French said that now she only starts work on a new painting when she knows that she won’t be interrupted, adding that if she’s away from a project for too long, she might not be able to finish it.
French often mixes both oil and acrylic paints, noting that the combination provides a desired texture that she uses in certain parts of her paintings.
“Texture is as important to me as color,” French said.
After moving to Stokes County over 20 years ago, French said that the beauty of Sauratown Mountain gave her the inspiration she needed to paint again. French added that she can see the mountain out of nearly every window in her house.
“I have one unfinished large canvas of the mountain with autumn colors at its peak which I only work on each year for two to three days when the mountain is again at its best variety of tones, and probably will never finish,” French said, adding that a fire in the mountain in 2008 caused surface changes that she has had to account for in the painting.
During the 1970s, French said, she made the decision to go to college for teaching, having received a vocational rehab scholarship that only supported women who either planned to go into the teaching or nursing fields. French added that she originally wanted to be a professional writer, but decided against it in order to go to school for teaching.
Despite toying with both teaching and writing, French said that at the time she only thought of art as a hobby, an artistic escape.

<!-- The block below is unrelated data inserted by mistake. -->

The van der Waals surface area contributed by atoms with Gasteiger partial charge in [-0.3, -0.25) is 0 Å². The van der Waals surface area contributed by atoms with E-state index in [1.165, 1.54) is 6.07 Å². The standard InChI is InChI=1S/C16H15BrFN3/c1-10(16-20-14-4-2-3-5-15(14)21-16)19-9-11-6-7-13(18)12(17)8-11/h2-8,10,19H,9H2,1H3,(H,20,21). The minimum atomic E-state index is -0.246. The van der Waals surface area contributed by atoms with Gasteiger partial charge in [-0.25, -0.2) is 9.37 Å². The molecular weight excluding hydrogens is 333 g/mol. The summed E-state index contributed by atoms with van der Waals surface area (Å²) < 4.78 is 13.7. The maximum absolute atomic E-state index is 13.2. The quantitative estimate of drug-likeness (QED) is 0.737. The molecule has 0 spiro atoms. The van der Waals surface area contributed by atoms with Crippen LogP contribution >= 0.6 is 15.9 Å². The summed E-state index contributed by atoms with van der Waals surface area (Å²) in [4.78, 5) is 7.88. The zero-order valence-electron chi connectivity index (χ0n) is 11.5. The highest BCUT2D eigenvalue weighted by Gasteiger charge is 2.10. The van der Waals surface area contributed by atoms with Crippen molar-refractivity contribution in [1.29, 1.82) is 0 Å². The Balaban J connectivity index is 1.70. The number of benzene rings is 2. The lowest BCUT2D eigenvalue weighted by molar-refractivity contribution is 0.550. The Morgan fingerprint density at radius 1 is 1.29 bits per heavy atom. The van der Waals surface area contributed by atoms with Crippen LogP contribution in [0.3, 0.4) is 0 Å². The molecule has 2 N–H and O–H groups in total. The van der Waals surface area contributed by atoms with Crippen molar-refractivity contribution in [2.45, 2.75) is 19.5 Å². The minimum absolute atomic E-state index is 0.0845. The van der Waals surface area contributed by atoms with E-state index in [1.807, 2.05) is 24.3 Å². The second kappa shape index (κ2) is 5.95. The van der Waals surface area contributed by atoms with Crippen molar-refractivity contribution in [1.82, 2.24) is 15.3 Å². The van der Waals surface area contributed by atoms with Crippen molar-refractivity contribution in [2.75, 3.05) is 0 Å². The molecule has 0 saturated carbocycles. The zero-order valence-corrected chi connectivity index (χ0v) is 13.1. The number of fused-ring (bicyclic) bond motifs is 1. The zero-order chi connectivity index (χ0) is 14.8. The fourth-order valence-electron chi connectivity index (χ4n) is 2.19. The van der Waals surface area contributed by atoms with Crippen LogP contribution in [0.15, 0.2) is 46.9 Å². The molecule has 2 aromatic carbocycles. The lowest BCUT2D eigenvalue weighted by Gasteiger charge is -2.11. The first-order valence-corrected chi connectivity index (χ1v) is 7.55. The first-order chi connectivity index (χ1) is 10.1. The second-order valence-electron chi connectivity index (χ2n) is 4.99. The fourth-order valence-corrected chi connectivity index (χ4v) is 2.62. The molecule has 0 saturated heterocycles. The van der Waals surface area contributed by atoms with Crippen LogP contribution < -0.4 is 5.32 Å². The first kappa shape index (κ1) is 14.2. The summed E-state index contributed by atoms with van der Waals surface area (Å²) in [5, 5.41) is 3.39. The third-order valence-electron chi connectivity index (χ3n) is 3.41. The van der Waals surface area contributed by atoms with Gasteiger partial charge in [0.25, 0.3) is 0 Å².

After giving teaching her best shot, French said that she was miserable and felt as if she was “living a lie,” so she decided to enroll in liberal arts classes at a community college for two years, which she found solace in.
French said that in an attempt to “find herself” she started working in the business world, working her way up the ranks until she was told that she couldn’t progress any further unless she had a business degree, which she eventually obtained through over a decade’s worth of night courses. While working in business, French said that she was able to support herself in a way that she otherwise wouldn’t have been able to if she would have pursued her art full-time, although it wasn’t all smooth sailing, adding that she faced adversity due to the fact that she was a woman in the business world.
French was eventually forced to step away from her career due to a second bout of cancer, which resulted in French and her husband reassessing their lives and deciding to move to Stokes County where they had already bought land and felt very welcomed.
As a result of having Multiple Sclerosis, French said that she sometimes has trouble with perception and that some of her paintings have elongated figures. French noted that she’s observed a similar effect in Spanish Renaissance painter El Greco’s work and isn’t sure if the effect was caused by a similar situation as hers or if it was an intentional decision in order to accommodate the large canvases that he was working on.
As for the artist signature that she leaves on her works, French said that she actually paints two signatures onto all of her works, one with her married name that is clearly visible and another set with her maiden name that is camouflaged into the detail of the paintings.
“She has an incredibly powerful story,” Sharon Williams, of the Stokes County Arts Council said.